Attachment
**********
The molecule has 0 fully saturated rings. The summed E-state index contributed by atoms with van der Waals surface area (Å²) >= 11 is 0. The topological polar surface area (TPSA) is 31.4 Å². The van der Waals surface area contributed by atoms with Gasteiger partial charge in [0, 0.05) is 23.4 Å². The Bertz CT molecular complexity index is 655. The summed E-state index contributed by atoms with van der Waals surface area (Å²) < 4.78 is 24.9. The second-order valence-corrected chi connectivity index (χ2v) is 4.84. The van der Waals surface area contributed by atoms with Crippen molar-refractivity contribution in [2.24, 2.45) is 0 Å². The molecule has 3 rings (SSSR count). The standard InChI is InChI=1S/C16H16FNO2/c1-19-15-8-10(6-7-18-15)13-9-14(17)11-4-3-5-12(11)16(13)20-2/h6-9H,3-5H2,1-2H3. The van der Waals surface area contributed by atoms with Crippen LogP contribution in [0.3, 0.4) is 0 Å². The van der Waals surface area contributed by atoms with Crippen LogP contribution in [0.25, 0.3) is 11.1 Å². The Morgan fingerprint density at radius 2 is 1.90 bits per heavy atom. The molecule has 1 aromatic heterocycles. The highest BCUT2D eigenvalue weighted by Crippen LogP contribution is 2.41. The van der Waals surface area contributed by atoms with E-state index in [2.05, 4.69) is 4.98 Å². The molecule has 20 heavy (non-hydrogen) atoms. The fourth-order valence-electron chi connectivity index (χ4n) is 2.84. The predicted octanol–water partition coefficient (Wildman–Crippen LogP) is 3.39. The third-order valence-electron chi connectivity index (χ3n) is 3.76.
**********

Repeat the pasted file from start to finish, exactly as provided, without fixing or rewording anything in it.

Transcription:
The molecule has 0 fully saturated rings. The summed E-state index contributed by atoms with van der Waals surface area (Å²) >= 11 is 0. The topological polar surface area (TPSA) is 31.4 Å². The van der Waals surface area contributed by atoms with Gasteiger partial charge in [0, 0.05) is 23.4 Å². The Bertz CT molecular complexity index is 655. The summed E-state index contributed by atoms with van der Waals surface area (Å²) < 4.78 is 24.9. The second-order valence-corrected chi connectivity index (χ2v) is 4.84. The van der Waals surface area contributed by atoms with Crippen molar-refractivity contribution in [2.24, 2.45) is 0 Å². The molecule has 3 rings (SSSR count). The standard InChI is InChI=1S/C16H16FNO2/c1-19-15-8-10(6-7-18-15)13-9-14(17)11-4-3-5-12(11)16(13)20-2/h6-9H,3-5H2,1-2H3. The van der Waals surface area contributed by atoms with Crippen LogP contribution in [0.3, 0.4) is 0 Å². The van der Waals surface area contributed by atoms with Crippen LogP contribution in [0.25, 0.3) is 11.1 Å². The Morgan fingerprint density at radius 2 is 1.90 bits per heavy atom. The molecule has 1 aromatic heterocycles. The highest BCUT2D eigenvalue weighted by Crippen LogP contribution is 2.41. The van der Waals surface area contributed by atoms with E-state index in [2.05, 4.69) is 4.98 Å². The molecule has 20 heavy (non-hydrogen) atoms. The fourth-order valence-electron chi connectivity index (χ4n) is 2.84. The predicted octanol–water partition coefficient (Wildman–Crippen LogP) is 3.39. The third-order valence-electron chi connectivity index (χ3n) is 3.76.